Approximately 75 people attended a Wednesday evening meeting at the where Montgomery County, Westfield and Costco officials provided an update on the development of the Costco project at Westfield mall.
The meeting was required of Westfield in order to receive slated for the Costco project.
Representatives of every part of the development process gave presentations aimed at alleviating the community’s concerns over a variety of issues, including traffic, noise, pollution, aesthetics, pedestrian walkways and the possibility of a diminished quality of life.
Clive Mackenzie, Westfield’s regional vice president, gave an overview of the $60 million development project, explaining that the Costco store would open in early 2013, with a Dick’s Sporting Goods store below and an Elevation Burger nearby. He also stated that the project could generate 250 to 300 construction jobs and 475 new retail jobs.
“We need to constantly reinvent ourselves, and we need to reinvest and revitalize the mall the mall to maintain our vibrancy and vitality,” Mackenzie said.
Other presenters included:
- Rob Rodgers, a project architect, who said that the exterior of the building will consist of powder-coated metal panels, typical for Costco stores. He also explained that the loading dock would be located at the back of the building, a point of contention among neighbors with houses nearby.
- Project landscape engineer Matt Jones, who described a buffer of dense trees on the south and west sides of Ring Road, as well as an underground stormwater management system, to manage flooding.
- Traffic expert Wes Guckert, who estimated that Costco would bring 4,000 to 5,000 cars per day.
- Costco’s Erich Brann, who explained that the store would receive approximately 20 trucks each evening (including 10 semis) that would be unloaded by 10 p.m.
Following the development group’s presentations, community members had their chance to voice their questions and concerns.
Making their presence felt in particular were members of the Kensington Heights Civic Association (KHCA), who came prepared with their own presentations on specific topics.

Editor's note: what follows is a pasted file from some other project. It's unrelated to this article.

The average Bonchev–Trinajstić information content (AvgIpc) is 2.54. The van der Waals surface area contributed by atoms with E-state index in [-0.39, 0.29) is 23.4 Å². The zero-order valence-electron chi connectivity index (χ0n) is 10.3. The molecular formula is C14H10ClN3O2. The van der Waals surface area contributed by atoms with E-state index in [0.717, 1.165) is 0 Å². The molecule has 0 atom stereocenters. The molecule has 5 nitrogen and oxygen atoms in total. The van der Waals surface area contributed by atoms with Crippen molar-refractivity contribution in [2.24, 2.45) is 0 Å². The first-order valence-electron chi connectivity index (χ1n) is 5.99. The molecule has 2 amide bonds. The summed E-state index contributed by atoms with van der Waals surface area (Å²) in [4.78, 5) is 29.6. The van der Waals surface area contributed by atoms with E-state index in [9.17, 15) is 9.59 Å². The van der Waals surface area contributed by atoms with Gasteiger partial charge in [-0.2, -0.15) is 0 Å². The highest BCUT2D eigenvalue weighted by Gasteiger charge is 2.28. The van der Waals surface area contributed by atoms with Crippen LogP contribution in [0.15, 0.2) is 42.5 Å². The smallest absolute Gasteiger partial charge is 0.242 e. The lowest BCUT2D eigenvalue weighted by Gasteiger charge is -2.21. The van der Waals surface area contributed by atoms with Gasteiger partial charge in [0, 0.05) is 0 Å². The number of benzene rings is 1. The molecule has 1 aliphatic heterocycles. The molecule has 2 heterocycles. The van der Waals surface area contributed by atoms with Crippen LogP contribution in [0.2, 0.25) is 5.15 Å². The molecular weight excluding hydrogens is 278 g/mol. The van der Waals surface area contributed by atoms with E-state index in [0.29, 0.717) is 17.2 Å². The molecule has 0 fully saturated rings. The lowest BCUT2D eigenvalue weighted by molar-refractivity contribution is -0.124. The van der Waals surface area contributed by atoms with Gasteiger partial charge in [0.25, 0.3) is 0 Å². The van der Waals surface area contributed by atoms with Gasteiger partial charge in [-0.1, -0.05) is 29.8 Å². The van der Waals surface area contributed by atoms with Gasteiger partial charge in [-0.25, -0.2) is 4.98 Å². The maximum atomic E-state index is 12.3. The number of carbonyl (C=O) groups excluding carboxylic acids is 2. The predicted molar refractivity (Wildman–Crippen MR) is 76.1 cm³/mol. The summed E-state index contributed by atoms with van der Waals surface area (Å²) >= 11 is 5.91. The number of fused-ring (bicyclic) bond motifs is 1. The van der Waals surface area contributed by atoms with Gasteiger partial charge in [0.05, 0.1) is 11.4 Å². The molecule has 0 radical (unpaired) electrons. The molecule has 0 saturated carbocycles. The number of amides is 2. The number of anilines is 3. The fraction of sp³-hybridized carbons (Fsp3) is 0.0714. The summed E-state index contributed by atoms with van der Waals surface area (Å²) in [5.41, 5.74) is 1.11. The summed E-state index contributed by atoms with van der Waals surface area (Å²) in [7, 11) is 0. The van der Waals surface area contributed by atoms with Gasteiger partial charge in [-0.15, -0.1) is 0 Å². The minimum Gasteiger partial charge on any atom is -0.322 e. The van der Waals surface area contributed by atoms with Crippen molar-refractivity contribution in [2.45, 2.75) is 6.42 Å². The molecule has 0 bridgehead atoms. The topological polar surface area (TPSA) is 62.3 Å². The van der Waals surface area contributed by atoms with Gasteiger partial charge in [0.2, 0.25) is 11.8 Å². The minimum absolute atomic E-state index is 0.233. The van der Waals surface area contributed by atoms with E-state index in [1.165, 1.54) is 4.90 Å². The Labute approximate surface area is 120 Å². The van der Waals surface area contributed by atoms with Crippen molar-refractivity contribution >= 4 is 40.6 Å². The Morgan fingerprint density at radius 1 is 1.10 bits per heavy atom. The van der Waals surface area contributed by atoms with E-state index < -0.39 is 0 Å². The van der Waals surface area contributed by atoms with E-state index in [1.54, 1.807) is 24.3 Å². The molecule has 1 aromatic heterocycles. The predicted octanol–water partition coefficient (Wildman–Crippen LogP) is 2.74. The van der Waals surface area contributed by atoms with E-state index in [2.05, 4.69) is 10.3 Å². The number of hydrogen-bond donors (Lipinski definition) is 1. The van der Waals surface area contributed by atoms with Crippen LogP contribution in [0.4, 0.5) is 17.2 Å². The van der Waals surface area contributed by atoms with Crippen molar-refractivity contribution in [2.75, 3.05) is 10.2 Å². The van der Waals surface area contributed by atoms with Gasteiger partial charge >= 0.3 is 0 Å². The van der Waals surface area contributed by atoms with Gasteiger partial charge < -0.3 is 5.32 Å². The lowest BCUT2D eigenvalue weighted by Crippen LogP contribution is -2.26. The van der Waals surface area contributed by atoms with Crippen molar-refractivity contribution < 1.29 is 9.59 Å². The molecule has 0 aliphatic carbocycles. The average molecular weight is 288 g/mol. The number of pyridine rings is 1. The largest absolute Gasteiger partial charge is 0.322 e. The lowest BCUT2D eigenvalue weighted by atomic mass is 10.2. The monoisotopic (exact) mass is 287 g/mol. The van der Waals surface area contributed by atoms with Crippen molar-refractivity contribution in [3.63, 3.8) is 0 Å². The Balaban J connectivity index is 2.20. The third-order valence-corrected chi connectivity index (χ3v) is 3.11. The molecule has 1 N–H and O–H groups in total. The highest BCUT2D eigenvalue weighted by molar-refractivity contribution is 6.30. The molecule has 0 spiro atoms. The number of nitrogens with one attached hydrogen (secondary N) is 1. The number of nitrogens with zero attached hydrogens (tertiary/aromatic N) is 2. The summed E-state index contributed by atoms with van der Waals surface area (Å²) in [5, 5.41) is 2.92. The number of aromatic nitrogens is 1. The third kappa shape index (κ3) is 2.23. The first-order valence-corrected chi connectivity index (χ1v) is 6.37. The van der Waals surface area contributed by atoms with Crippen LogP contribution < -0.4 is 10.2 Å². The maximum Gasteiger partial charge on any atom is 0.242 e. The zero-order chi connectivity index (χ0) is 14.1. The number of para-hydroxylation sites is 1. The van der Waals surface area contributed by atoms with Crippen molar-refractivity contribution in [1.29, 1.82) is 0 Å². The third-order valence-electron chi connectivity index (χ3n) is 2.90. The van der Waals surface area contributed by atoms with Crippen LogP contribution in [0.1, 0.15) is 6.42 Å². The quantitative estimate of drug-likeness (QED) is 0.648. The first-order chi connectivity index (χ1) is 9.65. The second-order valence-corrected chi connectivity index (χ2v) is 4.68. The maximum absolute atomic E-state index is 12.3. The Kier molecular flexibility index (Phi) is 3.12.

“We have a strong desire and concern to make sure the planning and things being done as far as the traffic and trucks are concerned are done with a bit of forethought,” Mark Mezsaros said.
Another KHCA member, Danila Sheveiko, asked if they could possibly move the loading dock to another part of the store, somewhere with more distance from their houses. He also expressed displeasure with the proposed size of the building.
“We’re concerned about this huge building looming over our single-family residences,” Sheveiko said.
Although the proposed gas station was not the focus of the meeting, KHCA's Larry Silverman suggested a separate meeting to discuss concerns that the community has about it. Westfield’s vice president of development Jim Agliata agreed to schedule a meeting sometime before the special exception meeting currently scheduled for Feb. 24, 2012.
“The community really wants Costco,” Silverman said. “We like you, despite everything. And Westfield, we wish you all the luck in the world; we’d like to see you prosper. We’re not here to knock you down.”
“We are here, first of all to comply with the law, which is to have an open-minded conversation about all these things. If you don’t like the law, just turn down the money and we wouldn’t have a problem with it,” Silverman added.
At the end of the meeting, Montgomery County’s economic development director Steve Silverman said that the dialogue is expected to continue over the next 30 to 60 days.
And he noted that even if the two parties reach an impasse, that wouldn’t result in Westfield possibly losing any of the $4 million granted to them by the county.
“That is not what the resolution says,” Silverman said. “It says these issues have to be discussed but does not require that the parties reach a settlement.”
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